Definition of jettison in English:



  • 1Throw or drop (something) from an aircraft or ship.

    ‘six aircraft jettisoned their loads in the sea’
    • ‘Two orange, glowing objects were jettisoned out of the Echo and sailed toward the ship's engine.’
    • ‘The crew considered jettisoning the fuel bladders to regain control of the aircraft.’
    • ‘AT1 Perry jettisoned the external load, and the instantaneous release caused the cargo hook to snap back, hitting and lacerating his arm.’
    • ‘When set in motion, it effectively jettisons its unbelted riders - a family of padded dummies - out its windows.’
    • ‘Inbound to Amberley the external drop tanks were jettisoned to reduce the overall weight for what became an uneventful landing.’
    • ‘This seems more honest to me than jettisoning the stuff far out to space where who knows what damage it might do in the faroff reaches of the sky.’
    • ‘Let's look at some other " customs " we've jettisoned in favor of progress and universal human dignity.’
    • ‘Luckily it had jettisoned its bomb load and the crew baled out to safety and captivity.’
    • ‘A television camera aboard Discovery's giant external fuel tank provided never-before-seen images of the shuttle jettisoning the tank and moving away.’
    • ‘I then jettisoned the weight belt and removed my tank.’
    • ‘Jim Forrest had scored 15 goals in 28 appearances before he was jettisoned for his part in the fiasco.’
    • ‘He thought of Shackleton who, when forced to lighten his load on the ice floes, would not jettison his banjo.’
    • ‘Just jettison that thing or evacuate your ship.’
    • ‘The Silver Falcon was already on an outbound vector once they jettisoned the escape pod.’
    • ‘Each one of us, myself included, began to jettison unnecessary baggage.’
    remove, offload, discharge, drop, deliver, deposit, set down, leave, put off, tip out, pour out
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    1. 1.1 Abandon or discard (someone or something that is no longer wanted)
      ‘individuals are often forced to jettison certain attitudes and behaviors’
      • ‘Their latest line of thinking, however, is likely to see the textbooks jettisoned altogether.’
      • ‘His lyrics became more obscure; coherent narrative was jettisoned in favour of a procession of bizarre and cryptic happenings.’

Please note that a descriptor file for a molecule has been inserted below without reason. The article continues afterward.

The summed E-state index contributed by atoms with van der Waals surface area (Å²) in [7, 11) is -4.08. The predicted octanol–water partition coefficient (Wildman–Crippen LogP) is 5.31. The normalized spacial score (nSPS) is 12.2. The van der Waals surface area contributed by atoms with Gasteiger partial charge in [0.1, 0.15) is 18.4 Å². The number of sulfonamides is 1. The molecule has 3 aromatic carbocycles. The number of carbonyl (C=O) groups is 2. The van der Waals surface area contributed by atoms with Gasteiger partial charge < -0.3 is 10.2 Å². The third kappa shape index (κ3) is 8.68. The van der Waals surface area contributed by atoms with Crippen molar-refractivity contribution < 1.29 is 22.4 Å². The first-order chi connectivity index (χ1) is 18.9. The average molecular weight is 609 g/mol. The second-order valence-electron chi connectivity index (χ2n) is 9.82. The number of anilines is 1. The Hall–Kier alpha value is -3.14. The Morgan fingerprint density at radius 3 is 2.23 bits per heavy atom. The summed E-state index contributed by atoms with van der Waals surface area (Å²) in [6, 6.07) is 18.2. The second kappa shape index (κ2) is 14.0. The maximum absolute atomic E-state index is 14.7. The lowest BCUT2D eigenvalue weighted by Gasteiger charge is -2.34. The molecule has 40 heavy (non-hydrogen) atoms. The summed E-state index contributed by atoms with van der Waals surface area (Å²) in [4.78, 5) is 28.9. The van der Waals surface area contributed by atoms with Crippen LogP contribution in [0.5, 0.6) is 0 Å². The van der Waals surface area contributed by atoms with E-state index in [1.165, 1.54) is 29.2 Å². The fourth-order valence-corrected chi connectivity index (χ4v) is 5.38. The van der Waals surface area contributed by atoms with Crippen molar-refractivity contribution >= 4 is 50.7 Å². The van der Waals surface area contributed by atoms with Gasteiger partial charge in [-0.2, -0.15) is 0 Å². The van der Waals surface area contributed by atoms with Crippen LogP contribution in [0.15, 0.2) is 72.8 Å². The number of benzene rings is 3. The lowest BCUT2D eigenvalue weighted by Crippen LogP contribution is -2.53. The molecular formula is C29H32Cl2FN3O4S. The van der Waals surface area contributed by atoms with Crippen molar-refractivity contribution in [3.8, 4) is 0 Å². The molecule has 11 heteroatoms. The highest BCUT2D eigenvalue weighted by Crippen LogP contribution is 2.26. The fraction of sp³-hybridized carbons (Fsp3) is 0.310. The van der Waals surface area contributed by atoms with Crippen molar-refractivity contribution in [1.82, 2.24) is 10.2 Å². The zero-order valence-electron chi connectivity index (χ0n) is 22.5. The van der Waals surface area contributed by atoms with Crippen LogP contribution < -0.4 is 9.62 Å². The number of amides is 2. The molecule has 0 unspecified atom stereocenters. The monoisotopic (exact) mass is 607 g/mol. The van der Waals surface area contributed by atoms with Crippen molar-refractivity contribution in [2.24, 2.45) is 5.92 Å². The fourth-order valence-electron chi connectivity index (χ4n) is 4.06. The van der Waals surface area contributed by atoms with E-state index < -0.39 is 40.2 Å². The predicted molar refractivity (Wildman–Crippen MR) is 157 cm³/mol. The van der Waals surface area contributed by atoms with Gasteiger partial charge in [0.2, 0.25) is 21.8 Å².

• ‘Seinfeld has jettisoned all his old bits and is slowly building a new repertoire, one joke at a time.’
      • ‘They knew he would never jettison anyone short of an attacking pirate, but he did not like having to cater to his former competitor.’
      • ‘One senior figure said that if Taoiseach Bertie Ahern had any sense, he would jettison the PDs immediately.’
      • ‘He in fact wanted to jettison anyone who would stand up to his dictatorial tendencies.’
      • ‘It was no surprise when the band jettisoned him.’
      • ‘Visually exciting, it dares us to jettison our conceptual baggage.’
      • ‘Joining the Giants helped resurrect Collins' career, but Wheatley's didn't take off until the Giants jettisoned him.’
      • ‘Yet Isiah jettisoned him out of New York to Phoenix, which has placed him back on the injured list after three unimpressive games.’
      • ‘They have to reinvent themselves and jettison anyone tarred with the brush of Thatcher if they are ever again to challenge.’
      • ‘He's already been in cell 118 for five hours and I decide, no matter what, I'm going to not have the same look on my face when I'm jettisoned.’
      • ‘If the committee issued a negative report, Barroso would feel obliged to jettison him, or at least give him a less significant portfolio.’
      • ‘If Abramovich jettisons him for Eriksson in the summer, he will have shown a savage set of teeth.’
      • ‘Those who want to simply jettison him go too far.’
      • ‘Senior people inside Fianna Fail are saying privately that the long-term intent is to jettison the PDs.’
      • ‘Her group had left her, jettisoning her into oblivion for fear of attracting unwanted attention to themselves.’
      • ‘Eventually, any pretence of a plot is jettisoned in favour of romantic wish fulfilment.’
      • ‘The time has come fort this nonsense to be jettisoned completely.’
      • ‘Despite their doubts these men clung precariously to some idea of God, unwilling to jettison Him altogether.’
      dump, drop, ditch, discharge, eject, throw out, empty out, pour out, tip out, unload, throw overboard, throw over the side
      discard, dispose of, throw away, throw out, get rid of, toss out
      View synonyms


  • The action of jettisoning something.

    • ‘Euclis's ship comes into full range, totally eclipsing the jettison pod.’
    • ‘One is you can jettison the fuel if the airplane has a jettison system.’
    • ‘When the airplane was in a position to jettison the load, the pilot discovered the jettison switch guard had vibrated back to the closed position.’
    • ‘Noticing that Greasy 62's centerline tank had not jettisoned, he commanded a jettison reattempt.’
    • ‘It caused severe distress to a crew member and forced the jettison of all sonobuoys.’
    • ‘On board the battle ship Alkaline, Dex moved cautiously to his station near the jettison pods.’
    • ‘We double-checked all the jettison setting, but nothing happened when I pushed the red button.’


Late Middle English (as a noun denoting the throwing of goods overboard to lighten a ship in distress): from Old French getaison, from Latin jactatio(n-), from jactare ‘to throw’ (see jet). The verb dates from the mid 19th century.